In this recent election cycle, Sen. Elizabeth Warren of Massachusetts has popped up in dynamic debates and sensible yet poignant (and sometimes heated) speeches about a more “America for All” mentality. Her rhetoric features a signature mix of vision statements and policy specifics. No matter what political side you fall on, unconscious bias has been at the forefront of this election, especially about women having to be strong, yet sensitive. Women are too emotional. Forceful women are “hysterical” and get overwhelmed and are not likable. It has been a rollercoaster ride to see the reactions, commentaries, and articles about Elizabeth in the media. A Cosmo headline reads, “I *WANT* an Angry Woman as My President, Actually”.

Twitter went crazy, with comments from one person saying that,

Mean and angry Warren is not a good look

Comments were either about power & position:

You saw “mean & angry.” I saw raw power.

Raw power, especially in a woman, looks fantastic to me.

Some had great comments of a badass fighter with a Beyonce gif:

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“You’re wrong. I want someone like her fighting for me and my kids and my elderly mom and my neighbors and the folks down in the day shelter or stuck in the hospital or not able to make it into a hospital. She’s a badass fighter. Don’t join that narrative.

Yet others continued the unconscious gender bias rhetoric:

Raw power un-contained can come off shrill & angry

Nevertheless, she has persisted.

The role of strong women in society is a balancing act. As in the book, “First. Sandra Day O’Connor” by Evan Thomas, about the FIRST ever Associate Justice of the Supreme Court of the United States appointed by President Ronal Reagan, after graduating top of her class at Stanford, Sandra was unemployable because most law firms were not hiring female lawyers. She persevered. Sandra’s effectiveness & directness sometimes came across as “aggressive” to some and “refreshing” to others.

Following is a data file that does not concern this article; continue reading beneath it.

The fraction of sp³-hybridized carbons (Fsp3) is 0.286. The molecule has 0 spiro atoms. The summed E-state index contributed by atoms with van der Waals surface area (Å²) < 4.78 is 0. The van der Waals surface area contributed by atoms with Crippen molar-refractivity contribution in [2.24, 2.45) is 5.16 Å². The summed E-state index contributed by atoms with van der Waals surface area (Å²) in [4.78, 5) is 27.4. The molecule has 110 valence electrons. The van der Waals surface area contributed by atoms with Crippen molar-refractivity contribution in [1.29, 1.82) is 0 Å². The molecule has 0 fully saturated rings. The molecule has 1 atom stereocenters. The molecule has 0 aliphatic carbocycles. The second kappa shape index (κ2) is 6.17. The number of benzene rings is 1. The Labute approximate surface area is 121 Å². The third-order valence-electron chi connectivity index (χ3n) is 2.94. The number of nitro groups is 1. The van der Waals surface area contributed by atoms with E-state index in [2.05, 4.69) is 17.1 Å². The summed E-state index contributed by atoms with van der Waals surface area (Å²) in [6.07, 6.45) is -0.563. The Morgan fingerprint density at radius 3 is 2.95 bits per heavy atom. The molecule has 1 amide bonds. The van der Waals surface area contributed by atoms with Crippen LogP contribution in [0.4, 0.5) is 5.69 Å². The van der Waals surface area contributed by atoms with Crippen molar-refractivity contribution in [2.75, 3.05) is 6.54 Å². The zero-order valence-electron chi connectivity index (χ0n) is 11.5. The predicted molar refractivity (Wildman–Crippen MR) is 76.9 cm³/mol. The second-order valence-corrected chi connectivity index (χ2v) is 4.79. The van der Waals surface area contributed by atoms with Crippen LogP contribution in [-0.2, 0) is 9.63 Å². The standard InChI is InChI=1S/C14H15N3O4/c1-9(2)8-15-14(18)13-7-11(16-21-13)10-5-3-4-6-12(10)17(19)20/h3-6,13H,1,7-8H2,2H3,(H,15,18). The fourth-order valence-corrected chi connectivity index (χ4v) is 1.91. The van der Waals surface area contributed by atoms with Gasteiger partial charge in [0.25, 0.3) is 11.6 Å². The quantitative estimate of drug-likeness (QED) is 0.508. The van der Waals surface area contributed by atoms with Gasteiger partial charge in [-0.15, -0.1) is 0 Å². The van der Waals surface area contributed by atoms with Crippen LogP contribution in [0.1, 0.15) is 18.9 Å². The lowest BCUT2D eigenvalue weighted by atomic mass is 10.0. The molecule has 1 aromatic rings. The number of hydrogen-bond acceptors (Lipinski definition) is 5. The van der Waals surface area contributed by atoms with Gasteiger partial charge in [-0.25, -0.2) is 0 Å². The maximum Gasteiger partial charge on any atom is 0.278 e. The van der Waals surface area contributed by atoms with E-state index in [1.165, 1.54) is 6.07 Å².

Nevertheless, she was resilient.

It all stems from a dichotomy of beliefs from the implicit bias we all have. Everyone has beliefs that make their moral compass and certain connections that are relatively unconscious & automatic. Think of them as cognitive shortcuts that save us time and brainpower to make the millions of decisions & actions we make on a daily basis. At Ad Astra Ventures, we dive into it, we named & defined an implicit bias matrix of beliefs and non-beliefs, make women aware of them, impact their lives & businesses with ways to neutralize the bias and set up an action plan. The Ad Astra Ventures way is to:

build AWARENESS

discuss IMPACT

take ACTION

This role Ad Astra Ventures plays through the bootcamps, intensives, and investments, is all based on data and research from a myriad of sources and researchers, from Dana Kanze to David Maxfield and Joseph Grenny to The Diana Project authors (Candida G. Brush, Patricia G. Greene, Lakshmi Balachandra, and Amy E. Davis) to Suzanne Biegel. These researchers advocate based on data with these outcomes: